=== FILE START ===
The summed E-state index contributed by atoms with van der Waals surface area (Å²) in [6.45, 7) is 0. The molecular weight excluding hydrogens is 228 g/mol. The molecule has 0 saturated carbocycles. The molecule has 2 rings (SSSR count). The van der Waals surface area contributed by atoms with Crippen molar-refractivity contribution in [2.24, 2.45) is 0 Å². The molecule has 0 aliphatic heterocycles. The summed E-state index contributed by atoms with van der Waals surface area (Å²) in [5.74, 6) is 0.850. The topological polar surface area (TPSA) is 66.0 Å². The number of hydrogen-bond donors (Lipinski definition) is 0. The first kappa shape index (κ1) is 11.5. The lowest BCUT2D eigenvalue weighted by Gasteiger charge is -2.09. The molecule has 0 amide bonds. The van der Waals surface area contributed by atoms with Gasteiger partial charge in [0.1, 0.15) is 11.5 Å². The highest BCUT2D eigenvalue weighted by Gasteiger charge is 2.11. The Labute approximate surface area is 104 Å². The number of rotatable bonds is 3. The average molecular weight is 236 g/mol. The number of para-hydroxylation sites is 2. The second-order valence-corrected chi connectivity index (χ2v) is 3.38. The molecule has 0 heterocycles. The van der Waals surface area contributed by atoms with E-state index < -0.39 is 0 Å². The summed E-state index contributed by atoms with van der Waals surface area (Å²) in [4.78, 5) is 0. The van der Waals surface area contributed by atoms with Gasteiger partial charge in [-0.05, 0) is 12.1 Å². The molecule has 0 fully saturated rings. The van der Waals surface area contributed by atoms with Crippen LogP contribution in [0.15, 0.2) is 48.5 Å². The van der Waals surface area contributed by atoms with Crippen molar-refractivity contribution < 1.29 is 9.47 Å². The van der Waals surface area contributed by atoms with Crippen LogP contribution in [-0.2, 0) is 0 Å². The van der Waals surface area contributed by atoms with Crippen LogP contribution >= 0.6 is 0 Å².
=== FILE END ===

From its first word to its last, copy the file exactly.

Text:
The summed E-state index contributed by atoms with van der Waals surface area (Å²) in [6.45, 7) is 0. The molecular weight excluding hydrogens is 228 g/mol. The molecule has 0 saturated carbocycles. The molecule has 2 rings (SSSR count). The van der Waals surface area contributed by atoms with Crippen molar-refractivity contribution in [2.24, 2.45) is 0 Å². The molecule has 0 aliphatic heterocycles. The summed E-state index contributed by atoms with van der Waals surface area (Å²) in [5.74, 6) is 0.850. The topological polar surface area (TPSA) is 66.0 Å². The number of hydrogen-bond donors (Lipinski definition) is 0. The first kappa shape index (κ1) is 11.5. The lowest BCUT2D eigenvalue weighted by Gasteiger charge is -2.09. The molecule has 0 amide bonds. The van der Waals surface area contributed by atoms with Gasteiger partial charge in [0.1, 0.15) is 11.5 Å². The highest BCUT2D eigenvalue weighted by Gasteiger charge is 2.11. The Labute approximate surface area is 104 Å². The number of rotatable bonds is 3. The average molecular weight is 236 g/mol. The number of para-hydroxylation sites is 2. The second-order valence-corrected chi connectivity index (χ2v) is 3.38. The molecule has 0 heterocycles. The van der Waals surface area contributed by atoms with E-state index < -0.39 is 0 Å². The summed E-state index contributed by atoms with van der Waals surface area (Å²) in [4.78, 5) is 0. The van der Waals surface area contributed by atoms with Gasteiger partial charge in [-0.05, 0) is 12.1 Å². The molecule has 0 fully saturated rings. The van der Waals surface area contributed by atoms with Crippen LogP contribution in [0.15, 0.2) is 48.5 Å². The van der Waals surface area contributed by atoms with Crippen molar-refractivity contribution < 1.29 is 9.47 Å². The van der Waals surface area contributed by atoms with Crippen LogP contribution in [-0.2, 0) is 0 Å². The van der Waals surface area contributed by atoms with Crippen LogP contribution >= 0.6 is 0 Å².